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The genetic variance of a quantitative trait (the quantitative trait in question is fitness) can be express as the sum of two components, the dominance and additive variance:

$$\sigma_D^2 + \sigma_A^2 = \sigma^2$$

, where $\sigma$ is the genetic variance, $\sigma_D^2$ is the dominance variance and $\sigma_A^2$ is the additive variance. $\sigma_D^2$ and $\sigma_A^2$ are given by

$$\sigma_D^2 = x^2(1-x)^2(2\cdot W_{12} - W_{11} - W_{22})^2$$

$$\sigma_A^2 = 2x(1-x)(xW_{11}+(1-2x)W_{12} - (1-x)W_{22})^2$$

, where $W_{11}$, $W_{12}$ and $W_{22}$ are the fitness of the three possible genotypes and $x$ and $1-x$ give the allele frequencies.

Question

The above definition makes sense for one bi-allelic locus.

  • How are $\sigma_D^2$, $\sigma_A^2$ and $\sigma^2$ defined for a locus that have $n$ alleles?

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this might be a useful resource for you @Remi.b - I'll read the Falconer and Mackay book tomorrow at work too nitro.biosci.arizona.edu/zbook/NewVolume_2/newvol2.html –  GriffinEvo Mar 31 at 19:07
    
really like this question, spent some time at the whiteboard today trying to work it out! made good progress! –  GriffinEvo Apr 1 at 20:06
    
Chapter 4 of lynch and Walsh seems to deal with this - from around table 4.2 –  GriffinEvo Apr 3 at 18:13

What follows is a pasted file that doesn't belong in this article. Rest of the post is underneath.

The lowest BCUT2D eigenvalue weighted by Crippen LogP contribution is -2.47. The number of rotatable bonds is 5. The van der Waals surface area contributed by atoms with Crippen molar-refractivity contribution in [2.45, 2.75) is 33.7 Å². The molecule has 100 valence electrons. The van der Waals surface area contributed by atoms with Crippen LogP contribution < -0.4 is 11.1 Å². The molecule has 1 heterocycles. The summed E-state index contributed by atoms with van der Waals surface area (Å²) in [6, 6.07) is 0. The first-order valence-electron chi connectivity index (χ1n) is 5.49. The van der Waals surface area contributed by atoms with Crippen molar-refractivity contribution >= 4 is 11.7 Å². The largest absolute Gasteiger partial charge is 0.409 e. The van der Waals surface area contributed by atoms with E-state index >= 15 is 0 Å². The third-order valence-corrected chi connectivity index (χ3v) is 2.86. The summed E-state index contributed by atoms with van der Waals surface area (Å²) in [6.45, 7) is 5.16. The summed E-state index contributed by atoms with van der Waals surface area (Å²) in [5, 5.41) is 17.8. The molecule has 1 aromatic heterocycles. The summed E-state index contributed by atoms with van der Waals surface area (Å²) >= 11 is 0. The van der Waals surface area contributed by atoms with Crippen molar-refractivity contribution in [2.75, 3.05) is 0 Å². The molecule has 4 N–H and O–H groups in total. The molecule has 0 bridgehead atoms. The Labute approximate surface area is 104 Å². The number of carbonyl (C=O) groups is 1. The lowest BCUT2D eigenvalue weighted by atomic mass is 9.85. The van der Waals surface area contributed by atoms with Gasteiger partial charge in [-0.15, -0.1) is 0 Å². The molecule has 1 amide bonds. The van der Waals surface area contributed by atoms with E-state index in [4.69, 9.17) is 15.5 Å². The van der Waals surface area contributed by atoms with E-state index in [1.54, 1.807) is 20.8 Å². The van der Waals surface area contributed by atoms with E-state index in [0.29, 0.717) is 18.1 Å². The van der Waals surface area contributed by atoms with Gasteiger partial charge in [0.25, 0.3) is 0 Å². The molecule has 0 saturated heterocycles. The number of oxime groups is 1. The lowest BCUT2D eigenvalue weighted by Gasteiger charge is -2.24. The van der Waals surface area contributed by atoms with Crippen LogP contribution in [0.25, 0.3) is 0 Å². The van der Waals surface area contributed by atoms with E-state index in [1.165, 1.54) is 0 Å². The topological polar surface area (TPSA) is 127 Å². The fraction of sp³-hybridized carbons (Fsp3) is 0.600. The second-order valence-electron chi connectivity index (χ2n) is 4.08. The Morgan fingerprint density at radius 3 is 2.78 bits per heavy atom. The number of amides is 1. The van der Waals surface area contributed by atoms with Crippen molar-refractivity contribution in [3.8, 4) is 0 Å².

@GriffinEvo At which page is it? I could find table 4.1 at page 11 and table 4.3 at page 22! table 4.2 is probably in between :D –  Remi.b Apr 3 at 18:26
    
In my copy it is page ~77, I think you should see equation 4.23a and some of the preceeding section on "average excess" - this is Lynch and Walsh Genetics and analysis of quantitative traits. I'm away for the next couple of days but will be trying to write this in an R code with data to test it out next week - perhaps we should move to the chat room to discuss more! –  GriffinEvo Apr 4 at 9:39

1 Answer 1

up vote 1 down vote accepted

Well, the total genetic variance is just, by the definition of the variance, $$ \sigma^2 =\sum_{i,j} f_i f_j (w_{ij}-\bar{w})^2 $$ (using $f_i$ and $w_{ij}$ for frequency and fitness, respectively), and $$\bar{w} = \sum_{i,j} f_i f_j w_{ij}$$ is just the average fitness.

You can calculate the additive genetic variance for different loci by simply assuming that there is no dominance effect, i.e. the alleles are independent. If it helps, think of it as a quantitative trait in a haploid organism. Thus,

$$ \sigma^2_A =\sum_{i,j} f_i f_j (w_iw_j-\bar{w}')^2 = \sum_i f_i(w_i-\bar{w}')^2. $$ with $$ f_i=\sum_jf_{ij}; w_i=\sum_j f_{ij}w_{ij}; \bar{w}' = \sum_i f_i w_i; $$

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Thanks a lot for your answer. Could you please help me to develop the formula for $\sigma_A^2$ for a diploid population? –  Remi.b Apr 2 at 15:07
    
this should be true for a diploid population. The additive genetic variance is defined as the variance in a population where there are no interaction effects between genotypes, so $w_{ij}$ can be written as $w_iw_j$ –  bpeter Apr 2 at 18:33
    
I'm sorry I might be a bit slow to understand :)… Can you please show the development to find back $\sigma_A^2 = 2x(1-x)(xW_{11}+(1-2x)W_{12} - (1-x)W_{22})^2$ from your equations? Thank you. –  Remi.b Apr 3 at 8:17

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